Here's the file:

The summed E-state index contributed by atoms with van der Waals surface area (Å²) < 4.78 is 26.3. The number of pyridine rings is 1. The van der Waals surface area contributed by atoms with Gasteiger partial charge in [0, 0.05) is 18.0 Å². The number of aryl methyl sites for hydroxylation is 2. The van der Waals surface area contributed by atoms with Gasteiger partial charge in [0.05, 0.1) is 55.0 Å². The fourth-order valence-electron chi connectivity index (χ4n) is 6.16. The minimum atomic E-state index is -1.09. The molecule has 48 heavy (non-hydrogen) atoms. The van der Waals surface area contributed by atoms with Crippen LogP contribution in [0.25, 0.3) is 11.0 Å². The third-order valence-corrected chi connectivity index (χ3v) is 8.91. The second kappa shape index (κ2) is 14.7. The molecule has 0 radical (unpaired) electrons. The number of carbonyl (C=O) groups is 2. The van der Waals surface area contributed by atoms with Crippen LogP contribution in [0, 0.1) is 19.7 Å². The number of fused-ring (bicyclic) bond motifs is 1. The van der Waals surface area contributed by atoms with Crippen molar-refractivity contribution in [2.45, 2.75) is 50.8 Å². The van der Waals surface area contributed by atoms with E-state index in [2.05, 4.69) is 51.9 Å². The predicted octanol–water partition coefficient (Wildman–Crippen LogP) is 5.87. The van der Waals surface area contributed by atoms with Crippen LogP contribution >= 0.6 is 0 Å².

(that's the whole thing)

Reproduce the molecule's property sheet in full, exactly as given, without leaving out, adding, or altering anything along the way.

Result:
The summed E-state index contributed by atoms with van der Waals surface area (Å²) < 4.78 is 26.3. The number of pyridine rings is 1. The van der Waals surface area contributed by atoms with Gasteiger partial charge in [0, 0.05) is 18.0 Å². The number of aryl methyl sites for hydroxylation is 2. The van der Waals surface area contributed by atoms with Gasteiger partial charge in [0.05, 0.1) is 55.0 Å². The fourth-order valence-electron chi connectivity index (χ4n) is 6.16. The minimum atomic E-state index is -1.09. The molecule has 48 heavy (non-hydrogen) atoms. The van der Waals surface area contributed by atoms with Crippen LogP contribution in [0.25, 0.3) is 11.0 Å². The third-order valence-corrected chi connectivity index (χ3v) is 8.91. The second kappa shape index (κ2) is 14.7. The molecule has 0 radical (unpaired) electrons. The number of carbonyl (C=O) groups is 2. The van der Waals surface area contributed by atoms with Crippen LogP contribution in [0, 0.1) is 19.7 Å². The number of fused-ring (bicyclic) bond motifs is 1. The van der Waals surface area contributed by atoms with Crippen molar-refractivity contribution in [2.45, 2.75) is 50.8 Å². The van der Waals surface area contributed by atoms with E-state index in [2.05, 4.69) is 51.9 Å². The predicted octanol–water partition coefficient (Wildman–Crippen LogP) is 5.87. The van der Waals surface area contributed by atoms with Crippen LogP contribution >= 0.6 is 0 Å².